5) Class E  : An External pulse source for commutation. 

6) Class F :  AC line commutation. 

c) Self commutation by Resonating the load (Class A) :
Circuit diagram : 
Figure shows the SCR circuit that uses a class A commutasion .

The class A commutasion is also called as self commutation In Figure L and C are the commutating components and is the load resistance .

The commutasion components L and C form an underdamped resonant circuit . Various voltage and current waveforms and equivalent circuits are shown in Figure.
Self commutation by Resonating the load (Class A)
Operation of the circuit:
Refer to Figure . At t = t zero the SCR , is tumed on the de supply voltage is applied to the resonant circuit . Due to the presence of underdamped LC resonant circuit , the anode current of SCR1 is sinusoidal in nature ( see Figure ) . This current will charge the capacitor C with its upper plate. 

At t = t one the voltage on capacitor C reaches its maximum and the anode current goes to zero . The capacitor will then attempt to force a reverse current through SCR1 which turns off due to net anode current going to zero . In this way the class A is current commutation.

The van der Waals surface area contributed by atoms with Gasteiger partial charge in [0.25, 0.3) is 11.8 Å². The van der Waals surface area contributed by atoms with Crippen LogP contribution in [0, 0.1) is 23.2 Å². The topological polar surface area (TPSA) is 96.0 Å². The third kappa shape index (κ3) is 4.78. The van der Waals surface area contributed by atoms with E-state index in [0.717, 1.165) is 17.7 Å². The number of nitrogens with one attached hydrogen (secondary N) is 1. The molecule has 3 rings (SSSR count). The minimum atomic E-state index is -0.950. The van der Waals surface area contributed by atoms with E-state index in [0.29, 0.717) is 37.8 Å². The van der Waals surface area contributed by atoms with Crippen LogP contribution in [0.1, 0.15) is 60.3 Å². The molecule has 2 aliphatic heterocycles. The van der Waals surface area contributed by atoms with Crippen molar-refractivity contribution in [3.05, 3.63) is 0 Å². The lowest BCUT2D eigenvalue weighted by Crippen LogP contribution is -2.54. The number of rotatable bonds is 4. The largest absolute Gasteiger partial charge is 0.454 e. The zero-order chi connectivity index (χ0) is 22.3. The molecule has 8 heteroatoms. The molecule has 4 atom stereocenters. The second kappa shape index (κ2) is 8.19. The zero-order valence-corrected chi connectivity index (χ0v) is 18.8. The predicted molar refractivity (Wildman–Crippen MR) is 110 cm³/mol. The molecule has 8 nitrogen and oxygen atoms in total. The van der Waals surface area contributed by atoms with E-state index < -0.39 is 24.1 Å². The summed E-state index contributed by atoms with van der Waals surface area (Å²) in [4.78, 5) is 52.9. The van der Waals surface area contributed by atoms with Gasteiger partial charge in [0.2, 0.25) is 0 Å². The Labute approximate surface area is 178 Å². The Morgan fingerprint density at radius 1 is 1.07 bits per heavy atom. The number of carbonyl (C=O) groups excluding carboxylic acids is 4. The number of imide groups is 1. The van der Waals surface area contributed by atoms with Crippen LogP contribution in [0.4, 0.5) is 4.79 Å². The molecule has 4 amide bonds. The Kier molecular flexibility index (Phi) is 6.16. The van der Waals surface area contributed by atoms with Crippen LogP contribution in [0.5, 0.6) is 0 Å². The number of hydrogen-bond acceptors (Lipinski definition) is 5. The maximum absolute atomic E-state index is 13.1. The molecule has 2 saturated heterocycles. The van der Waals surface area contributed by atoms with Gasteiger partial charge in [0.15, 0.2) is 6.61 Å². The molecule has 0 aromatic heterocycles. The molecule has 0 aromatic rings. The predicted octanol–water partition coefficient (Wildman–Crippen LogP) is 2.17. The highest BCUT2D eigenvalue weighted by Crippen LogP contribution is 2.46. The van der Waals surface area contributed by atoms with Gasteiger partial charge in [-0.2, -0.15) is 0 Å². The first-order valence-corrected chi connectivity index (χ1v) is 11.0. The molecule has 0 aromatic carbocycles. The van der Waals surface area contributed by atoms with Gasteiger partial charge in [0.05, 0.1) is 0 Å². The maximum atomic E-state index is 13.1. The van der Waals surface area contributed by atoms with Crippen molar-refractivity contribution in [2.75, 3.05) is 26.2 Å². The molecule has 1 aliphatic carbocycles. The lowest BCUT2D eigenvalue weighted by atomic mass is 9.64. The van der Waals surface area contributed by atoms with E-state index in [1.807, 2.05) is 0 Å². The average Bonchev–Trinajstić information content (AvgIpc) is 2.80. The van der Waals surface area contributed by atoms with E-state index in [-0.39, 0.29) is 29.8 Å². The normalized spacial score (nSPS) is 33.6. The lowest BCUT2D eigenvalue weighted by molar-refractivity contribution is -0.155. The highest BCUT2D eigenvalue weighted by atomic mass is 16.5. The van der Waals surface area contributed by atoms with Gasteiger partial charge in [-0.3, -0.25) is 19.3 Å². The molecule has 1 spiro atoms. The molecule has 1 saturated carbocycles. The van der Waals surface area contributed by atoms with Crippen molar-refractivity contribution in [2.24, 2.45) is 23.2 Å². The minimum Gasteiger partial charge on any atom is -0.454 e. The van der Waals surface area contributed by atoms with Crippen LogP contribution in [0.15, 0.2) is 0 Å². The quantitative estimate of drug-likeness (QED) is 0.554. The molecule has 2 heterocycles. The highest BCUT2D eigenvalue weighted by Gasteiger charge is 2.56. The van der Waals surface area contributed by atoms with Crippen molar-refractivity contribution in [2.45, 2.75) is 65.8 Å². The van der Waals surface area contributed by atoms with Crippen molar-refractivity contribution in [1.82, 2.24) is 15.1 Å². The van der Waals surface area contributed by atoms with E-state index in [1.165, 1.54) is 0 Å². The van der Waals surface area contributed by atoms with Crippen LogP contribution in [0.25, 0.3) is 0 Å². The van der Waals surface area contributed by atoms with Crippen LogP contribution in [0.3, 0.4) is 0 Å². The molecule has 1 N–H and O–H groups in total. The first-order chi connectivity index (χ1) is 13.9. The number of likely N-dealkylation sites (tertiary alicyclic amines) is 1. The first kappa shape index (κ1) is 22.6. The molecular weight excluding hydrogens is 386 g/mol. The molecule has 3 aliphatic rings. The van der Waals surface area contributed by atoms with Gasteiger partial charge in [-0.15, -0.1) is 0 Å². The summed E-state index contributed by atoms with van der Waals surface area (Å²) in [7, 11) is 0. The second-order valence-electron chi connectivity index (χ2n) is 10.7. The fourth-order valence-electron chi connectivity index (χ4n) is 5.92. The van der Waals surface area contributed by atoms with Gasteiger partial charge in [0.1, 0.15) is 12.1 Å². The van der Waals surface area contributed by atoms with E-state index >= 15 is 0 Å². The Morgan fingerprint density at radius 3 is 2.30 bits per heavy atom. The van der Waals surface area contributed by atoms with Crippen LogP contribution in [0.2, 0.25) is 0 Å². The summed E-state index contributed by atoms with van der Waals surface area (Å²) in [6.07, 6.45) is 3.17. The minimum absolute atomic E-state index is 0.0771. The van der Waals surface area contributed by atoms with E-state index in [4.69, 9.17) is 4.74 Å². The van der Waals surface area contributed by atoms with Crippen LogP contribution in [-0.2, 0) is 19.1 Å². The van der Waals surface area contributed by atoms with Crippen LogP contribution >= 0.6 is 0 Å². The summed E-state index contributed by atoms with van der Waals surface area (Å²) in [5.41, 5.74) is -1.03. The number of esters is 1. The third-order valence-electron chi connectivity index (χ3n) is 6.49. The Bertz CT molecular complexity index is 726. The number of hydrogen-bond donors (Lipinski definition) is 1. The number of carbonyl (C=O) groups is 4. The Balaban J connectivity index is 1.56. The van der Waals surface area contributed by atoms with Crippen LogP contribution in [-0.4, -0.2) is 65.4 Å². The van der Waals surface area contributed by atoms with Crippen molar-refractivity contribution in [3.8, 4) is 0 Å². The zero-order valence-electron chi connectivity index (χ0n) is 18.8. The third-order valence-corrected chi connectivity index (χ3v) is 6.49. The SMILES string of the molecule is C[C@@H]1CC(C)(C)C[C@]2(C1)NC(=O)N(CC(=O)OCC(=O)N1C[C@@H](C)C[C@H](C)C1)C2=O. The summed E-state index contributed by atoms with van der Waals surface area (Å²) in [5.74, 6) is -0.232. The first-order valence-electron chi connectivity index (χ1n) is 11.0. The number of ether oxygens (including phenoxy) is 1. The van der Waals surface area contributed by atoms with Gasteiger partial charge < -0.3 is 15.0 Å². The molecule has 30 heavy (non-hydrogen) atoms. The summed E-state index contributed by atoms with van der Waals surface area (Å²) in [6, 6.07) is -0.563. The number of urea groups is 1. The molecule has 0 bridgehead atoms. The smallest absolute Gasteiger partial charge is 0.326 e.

As soon as the SCRone is turned off , the capacitor starts discharging through R. The voltage across SCR1 at the instant tone is negative as the voltage on the capacitor is higher than the input supply voltage Vs The voltage across SCRone then gradually increases towards zero as the capacitor discharges and finally reaches the positive supply voltage level + Vs when C is completely discharged . 

The voltage across SCR one is nearly zero from t0 to t1 when it is conducting . 

The time period tc show by shaded portion in figure is called as circuit turn off time. 


For successful commutation, tc should be greater than or equal to the SCR turn off tq.
Self commutation by Resonating the load (Class A)

Satish jagtap

Hello iam Satish jagtap Electrical engineer. From: Aurangabad, Maharashtra. Edu: MIT college of Engineering.